That and Which

It can be difficult to know when to use that and which. It depends on whether you are introducing information that is essential, or extra information.

Giving Essential Information

We use that when the information is important, or the sentence wouldn't make sense without it.

This is the wedding dress that my grandmother made.

The primary information is that my grandmother made the wedding dress. This information is essential, because the sentence would lose its meaning without it.

It is also acceptable to use which for important information. It has the same meaning as that. However, many people prefer to use that for essential information.

This is the clock that is broken.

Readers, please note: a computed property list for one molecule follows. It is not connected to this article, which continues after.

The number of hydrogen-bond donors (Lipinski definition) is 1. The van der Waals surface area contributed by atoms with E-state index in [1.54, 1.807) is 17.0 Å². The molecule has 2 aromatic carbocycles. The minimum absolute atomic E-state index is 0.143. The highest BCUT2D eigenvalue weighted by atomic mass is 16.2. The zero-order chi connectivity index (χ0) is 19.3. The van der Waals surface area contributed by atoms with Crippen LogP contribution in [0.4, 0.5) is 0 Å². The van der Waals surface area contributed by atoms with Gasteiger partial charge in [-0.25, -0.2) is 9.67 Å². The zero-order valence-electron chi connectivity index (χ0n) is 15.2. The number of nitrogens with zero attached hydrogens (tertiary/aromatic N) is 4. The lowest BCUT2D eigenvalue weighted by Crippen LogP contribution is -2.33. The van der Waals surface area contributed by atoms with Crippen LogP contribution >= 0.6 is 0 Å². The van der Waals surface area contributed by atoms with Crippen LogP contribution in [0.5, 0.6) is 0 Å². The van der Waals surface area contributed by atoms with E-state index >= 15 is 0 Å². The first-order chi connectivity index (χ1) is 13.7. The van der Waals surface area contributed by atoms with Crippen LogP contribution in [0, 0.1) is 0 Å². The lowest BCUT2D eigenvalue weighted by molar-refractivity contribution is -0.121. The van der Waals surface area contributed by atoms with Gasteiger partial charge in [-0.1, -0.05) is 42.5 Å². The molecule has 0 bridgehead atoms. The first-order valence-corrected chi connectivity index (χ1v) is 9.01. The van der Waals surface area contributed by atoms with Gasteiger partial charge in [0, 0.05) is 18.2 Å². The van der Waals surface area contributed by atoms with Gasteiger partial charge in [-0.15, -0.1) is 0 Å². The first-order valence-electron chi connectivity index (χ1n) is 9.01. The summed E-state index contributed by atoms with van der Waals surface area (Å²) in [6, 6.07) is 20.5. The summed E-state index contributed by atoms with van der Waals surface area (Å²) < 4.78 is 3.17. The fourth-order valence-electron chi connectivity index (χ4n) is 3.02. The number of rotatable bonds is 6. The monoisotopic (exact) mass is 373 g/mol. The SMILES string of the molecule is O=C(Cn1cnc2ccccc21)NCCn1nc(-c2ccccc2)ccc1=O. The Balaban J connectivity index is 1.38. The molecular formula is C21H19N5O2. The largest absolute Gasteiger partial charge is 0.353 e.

This is the clock which is broken.

When you use that or which for essential information, don't use commas.

Giving Extra Information

We use which to provide extra information about something. The sentence should still make sense without the extra information.

The wedding dress, which my grandmother made, is on display in the museum.

The primary information is that the wedding dress is on display in the museum. The fact my grandmother made the dress is extra information; the sentence is still complete without this information.

When we use which to provide extra information, you need a comma before which and a second comma after the extra information. Put commas at the beginning and end of the clause you could remove.

The wedding dress, which my grandmother made, is on display in the museum.

Notice the commas before and after the extra information. We could write the sentence as 'The wedding dress is on display in the museum' and it would still make sense.